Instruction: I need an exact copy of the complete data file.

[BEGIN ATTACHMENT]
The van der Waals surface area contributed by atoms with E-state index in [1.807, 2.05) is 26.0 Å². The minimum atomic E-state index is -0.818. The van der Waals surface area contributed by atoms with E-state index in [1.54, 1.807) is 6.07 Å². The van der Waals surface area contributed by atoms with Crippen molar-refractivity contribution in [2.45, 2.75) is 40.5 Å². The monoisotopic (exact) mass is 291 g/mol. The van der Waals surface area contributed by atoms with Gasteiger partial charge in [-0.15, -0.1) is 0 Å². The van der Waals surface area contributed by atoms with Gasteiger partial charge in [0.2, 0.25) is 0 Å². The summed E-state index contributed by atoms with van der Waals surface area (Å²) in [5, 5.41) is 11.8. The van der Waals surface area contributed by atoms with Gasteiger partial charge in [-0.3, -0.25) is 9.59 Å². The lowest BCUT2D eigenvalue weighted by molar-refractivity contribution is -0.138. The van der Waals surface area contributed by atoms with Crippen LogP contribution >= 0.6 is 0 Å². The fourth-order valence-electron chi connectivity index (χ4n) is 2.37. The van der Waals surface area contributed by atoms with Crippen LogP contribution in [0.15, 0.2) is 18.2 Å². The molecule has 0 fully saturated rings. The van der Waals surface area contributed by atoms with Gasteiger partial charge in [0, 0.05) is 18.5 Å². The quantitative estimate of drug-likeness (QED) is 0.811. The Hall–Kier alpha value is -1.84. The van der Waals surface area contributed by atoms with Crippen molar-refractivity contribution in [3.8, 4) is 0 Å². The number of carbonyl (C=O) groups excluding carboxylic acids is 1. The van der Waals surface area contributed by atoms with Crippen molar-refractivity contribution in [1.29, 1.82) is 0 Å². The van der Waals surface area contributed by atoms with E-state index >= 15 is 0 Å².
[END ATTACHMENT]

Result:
The van der Waals surface area contributed by atoms with E-state index in [1.807, 2.05) is 26.0 Å². The minimum atomic E-state index is -0.818. The van der Waals surface area contributed by atoms with E-state index in [1.54, 1.807) is 6.07 Å². The van der Waals surface area contributed by atoms with Crippen molar-refractivity contribution in [2.45, 2.75) is 40.5 Å². The monoisotopic (exact) mass is 291 g/mol. The van der Waals surface area contributed by atoms with Gasteiger partial charge in [-0.15, -0.1) is 0 Å². The van der Waals surface area contributed by atoms with Gasteiger partial charge in [0.2, 0.25) is 0 Å². The summed E-state index contributed by atoms with van der Waals surface area (Å²) in [5, 5.41) is 11.8. The van der Waals surface area contributed by atoms with Gasteiger partial charge in [-0.3, -0.25) is 9.59 Å². The lowest BCUT2D eigenvalue weighted by molar-refractivity contribution is -0.138. The van der Waals surface area contributed by atoms with Crippen LogP contribution >= 0.6 is 0 Å². The fourth-order valence-electron chi connectivity index (χ4n) is 2.37. The van der Waals surface area contributed by atoms with Crippen LogP contribution in [0.15, 0.2) is 18.2 Å². The molecule has 0 fully saturated rings. The van der Waals surface area contributed by atoms with Gasteiger partial charge in [0, 0.05) is 18.5 Å². The quantitative estimate of drug-likeness (QED) is 0.811. The Hall–Kier alpha value is -1.84. The van der Waals surface area contributed by atoms with Crippen molar-refractivity contribution in [3.8, 4) is 0 Å². The number of carbonyl (C=O) groups excluding carboxylic acids is 1. The van der Waals surface area contributed by atoms with Crippen molar-refractivity contribution in [1.29, 1.82) is 0 Å². The van der Waals surface area contributed by atoms with E-state index >= 15 is 0 Å².